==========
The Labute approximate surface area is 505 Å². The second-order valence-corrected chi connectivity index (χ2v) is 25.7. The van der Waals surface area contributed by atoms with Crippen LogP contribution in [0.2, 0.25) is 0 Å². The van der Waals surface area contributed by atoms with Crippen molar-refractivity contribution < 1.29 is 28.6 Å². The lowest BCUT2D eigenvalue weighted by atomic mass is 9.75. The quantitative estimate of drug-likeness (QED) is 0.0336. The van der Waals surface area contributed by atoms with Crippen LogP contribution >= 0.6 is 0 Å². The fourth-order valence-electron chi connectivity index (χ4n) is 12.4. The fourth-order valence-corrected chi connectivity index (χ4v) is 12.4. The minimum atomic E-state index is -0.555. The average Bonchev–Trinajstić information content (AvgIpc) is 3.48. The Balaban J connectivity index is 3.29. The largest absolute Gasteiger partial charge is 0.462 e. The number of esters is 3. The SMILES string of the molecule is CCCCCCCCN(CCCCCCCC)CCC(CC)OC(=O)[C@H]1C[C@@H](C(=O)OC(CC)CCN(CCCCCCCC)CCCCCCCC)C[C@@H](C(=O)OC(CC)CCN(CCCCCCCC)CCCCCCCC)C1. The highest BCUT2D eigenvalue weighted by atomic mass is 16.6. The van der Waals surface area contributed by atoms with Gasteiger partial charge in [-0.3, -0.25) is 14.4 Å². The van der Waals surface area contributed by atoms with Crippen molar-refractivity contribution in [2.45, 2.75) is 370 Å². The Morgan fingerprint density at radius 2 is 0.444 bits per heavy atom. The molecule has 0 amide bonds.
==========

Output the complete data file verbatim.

The Labute approximate surface area is 505 Å². The second-order valence-corrected chi connectivity index (χ2v) is 25.7. The van der Waals surface area contributed by atoms with Crippen LogP contribution in [0.2, 0.25) is 0 Å². The van der Waals surface area contributed by atoms with Crippen molar-refractivity contribution < 1.29 is 28.6 Å². The lowest BCUT2D eigenvalue weighted by atomic mass is 9.75. The quantitative estimate of drug-likeness (QED) is 0.0336. The van der Waals surface area contributed by atoms with Crippen LogP contribution >= 0.6 is 0 Å². The fourth-order valence-electron chi connectivity index (χ4n) is 12.4. The fourth-order valence-corrected chi connectivity index (χ4v) is 12.4. The minimum atomic E-state index is -0.555. The average Bonchev–Trinajstić information content (AvgIpc) is 3.48. The Balaban J connectivity index is 3.29. The largest absolute Gasteiger partial charge is 0.462 e. The number of esters is 3. The SMILES string of the molecule is CCCCCCCCN(CCCCCCCC)CCC(CC)OC(=O)[C@H]1C[C@@H](C(=O)OC(CC)CCN(CCCCCCCC)CCCCCCCC)C[C@@H](C(=O)OC(CC)CCN(CCCCCCCC)CCCCCCCC)C1. The highest BCUT2D eigenvalue weighted by atomic mass is 16.6. The van der Waals surface area contributed by atoms with Gasteiger partial charge in [-0.3, -0.25) is 14.4 Å². The van der Waals surface area contributed by atoms with Crippen molar-refractivity contribution in [2.45, 2.75) is 370 Å². The Morgan fingerprint density at radius 2 is 0.444 bits per heavy atom. The molecule has 0 amide bonds.